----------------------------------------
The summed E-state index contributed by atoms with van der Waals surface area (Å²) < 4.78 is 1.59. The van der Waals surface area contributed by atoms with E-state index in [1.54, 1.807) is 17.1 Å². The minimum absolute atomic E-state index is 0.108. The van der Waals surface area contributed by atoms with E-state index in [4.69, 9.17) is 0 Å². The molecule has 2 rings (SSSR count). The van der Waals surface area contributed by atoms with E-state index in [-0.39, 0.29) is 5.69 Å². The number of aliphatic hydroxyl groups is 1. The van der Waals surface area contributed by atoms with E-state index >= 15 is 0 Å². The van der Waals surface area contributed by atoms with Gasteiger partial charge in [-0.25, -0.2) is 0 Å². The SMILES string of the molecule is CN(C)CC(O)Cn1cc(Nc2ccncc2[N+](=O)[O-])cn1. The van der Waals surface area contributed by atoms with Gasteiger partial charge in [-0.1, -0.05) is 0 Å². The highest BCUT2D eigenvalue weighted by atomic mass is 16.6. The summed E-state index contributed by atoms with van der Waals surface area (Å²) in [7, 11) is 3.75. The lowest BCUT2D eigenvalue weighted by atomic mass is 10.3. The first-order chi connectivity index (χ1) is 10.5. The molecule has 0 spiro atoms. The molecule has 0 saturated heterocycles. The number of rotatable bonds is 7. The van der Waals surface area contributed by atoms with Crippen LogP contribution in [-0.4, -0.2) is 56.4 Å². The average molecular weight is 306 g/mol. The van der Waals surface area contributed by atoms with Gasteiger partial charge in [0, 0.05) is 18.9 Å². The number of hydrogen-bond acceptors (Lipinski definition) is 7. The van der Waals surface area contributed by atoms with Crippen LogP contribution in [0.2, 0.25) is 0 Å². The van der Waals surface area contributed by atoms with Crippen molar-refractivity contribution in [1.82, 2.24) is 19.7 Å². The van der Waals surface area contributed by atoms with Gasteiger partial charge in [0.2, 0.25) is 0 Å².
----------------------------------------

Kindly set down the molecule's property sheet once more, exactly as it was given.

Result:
The summed E-state index contributed by atoms with van der Waals surface area (Å²) < 4.78 is 1.59. The van der Waals surface area contributed by atoms with E-state index in [1.54, 1.807) is 17.1 Å². The minimum absolute atomic E-state index is 0.108. The van der Waals surface area contributed by atoms with E-state index in [4.69, 9.17) is 0 Å². The molecule has 2 rings (SSSR count). The van der Waals surface area contributed by atoms with E-state index in [-0.39, 0.29) is 5.69 Å². The number of aliphatic hydroxyl groups is 1. The van der Waals surface area contributed by atoms with E-state index >= 15 is 0 Å². The van der Waals surface area contributed by atoms with Gasteiger partial charge in [-0.25, -0.2) is 0 Å². The SMILES string of the molecule is CN(C)CC(O)Cn1cc(Nc2ccncc2[N+](=O)[O-])cn1. The van der Waals surface area contributed by atoms with Gasteiger partial charge in [-0.1, -0.05) is 0 Å². The highest BCUT2D eigenvalue weighted by atomic mass is 16.6. The summed E-state index contributed by atoms with van der Waals surface area (Å²) in [7, 11) is 3.75. The lowest BCUT2D eigenvalue weighted by atomic mass is 10.3. The first-order chi connectivity index (χ1) is 10.5. The molecule has 0 spiro atoms. The molecule has 0 saturated heterocycles. The number of rotatable bonds is 7. The van der Waals surface area contributed by atoms with Crippen LogP contribution in [-0.4, -0.2) is 56.4 Å². The average molecular weight is 306 g/mol. The van der Waals surface area contributed by atoms with Gasteiger partial charge in [0, 0.05) is 18.9 Å². The number of hydrogen-bond acceptors (Lipinski definition) is 7. The van der Waals surface area contributed by atoms with Crippen LogP contribution in [0.2, 0.25) is 0 Å². The van der Waals surface area contributed by atoms with Crippen molar-refractivity contribution in [1.82, 2.24) is 19.7 Å². The van der Waals surface area contributed by atoms with Gasteiger partial charge in [0.2, 0.25) is 0 Å².